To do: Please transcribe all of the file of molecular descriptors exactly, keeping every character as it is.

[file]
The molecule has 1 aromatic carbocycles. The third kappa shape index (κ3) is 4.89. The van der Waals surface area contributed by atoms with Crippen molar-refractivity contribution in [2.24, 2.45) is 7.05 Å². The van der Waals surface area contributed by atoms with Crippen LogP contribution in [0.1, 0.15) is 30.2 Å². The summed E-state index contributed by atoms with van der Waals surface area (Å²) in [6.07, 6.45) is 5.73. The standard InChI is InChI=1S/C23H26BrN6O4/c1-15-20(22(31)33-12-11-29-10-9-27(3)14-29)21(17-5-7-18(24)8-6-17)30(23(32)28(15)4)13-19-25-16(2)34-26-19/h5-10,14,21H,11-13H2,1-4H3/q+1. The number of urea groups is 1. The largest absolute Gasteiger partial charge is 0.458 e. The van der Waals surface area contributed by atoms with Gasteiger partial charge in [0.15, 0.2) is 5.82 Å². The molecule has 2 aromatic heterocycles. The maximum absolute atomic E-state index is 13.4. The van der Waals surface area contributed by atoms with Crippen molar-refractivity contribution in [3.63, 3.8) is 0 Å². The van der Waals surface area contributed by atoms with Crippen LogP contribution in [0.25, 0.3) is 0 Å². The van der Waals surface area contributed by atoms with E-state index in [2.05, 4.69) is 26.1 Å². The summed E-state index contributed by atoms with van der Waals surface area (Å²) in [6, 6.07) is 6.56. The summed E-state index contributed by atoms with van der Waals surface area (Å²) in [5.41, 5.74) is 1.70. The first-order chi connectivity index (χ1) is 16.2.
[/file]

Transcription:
The molecule has 1 aromatic carbocycles. The third kappa shape index (κ3) is 4.89. The van der Waals surface area contributed by atoms with Crippen molar-refractivity contribution in [2.24, 2.45) is 7.05 Å². The van der Waals surface area contributed by atoms with Crippen LogP contribution in [0.1, 0.15) is 30.2 Å². The summed E-state index contributed by atoms with van der Waals surface area (Å²) in [6.07, 6.45) is 5.73. The standard InChI is InChI=1S/C23H26BrN6O4/c1-15-20(22(31)33-12-11-29-10-9-27(3)14-29)21(17-5-7-18(24)8-6-17)30(23(32)28(15)4)13-19-25-16(2)34-26-19/h5-10,14,21H,11-13H2,1-4H3/q+1. The number of urea groups is 1. The largest absolute Gasteiger partial charge is 0.458 e. The van der Waals surface area contributed by atoms with Gasteiger partial charge in [0.15, 0.2) is 5.82 Å². The molecule has 2 aromatic heterocycles. The maximum absolute atomic E-state index is 13.4. The van der Waals surface area contributed by atoms with Crippen molar-refractivity contribution in [3.63, 3.8) is 0 Å². The van der Waals surface area contributed by atoms with Crippen LogP contribution in [0.25, 0.3) is 0 Å². The van der Waals surface area contributed by atoms with E-state index in [2.05, 4.69) is 26.1 Å². The summed E-state index contributed by atoms with van der Waals surface area (Å²) in [6, 6.07) is 6.56. The summed E-state index contributed by atoms with van der Waals surface area (Å²) in [5.41, 5.74) is 1.70. The first-order chi connectivity index (χ1) is 16.2.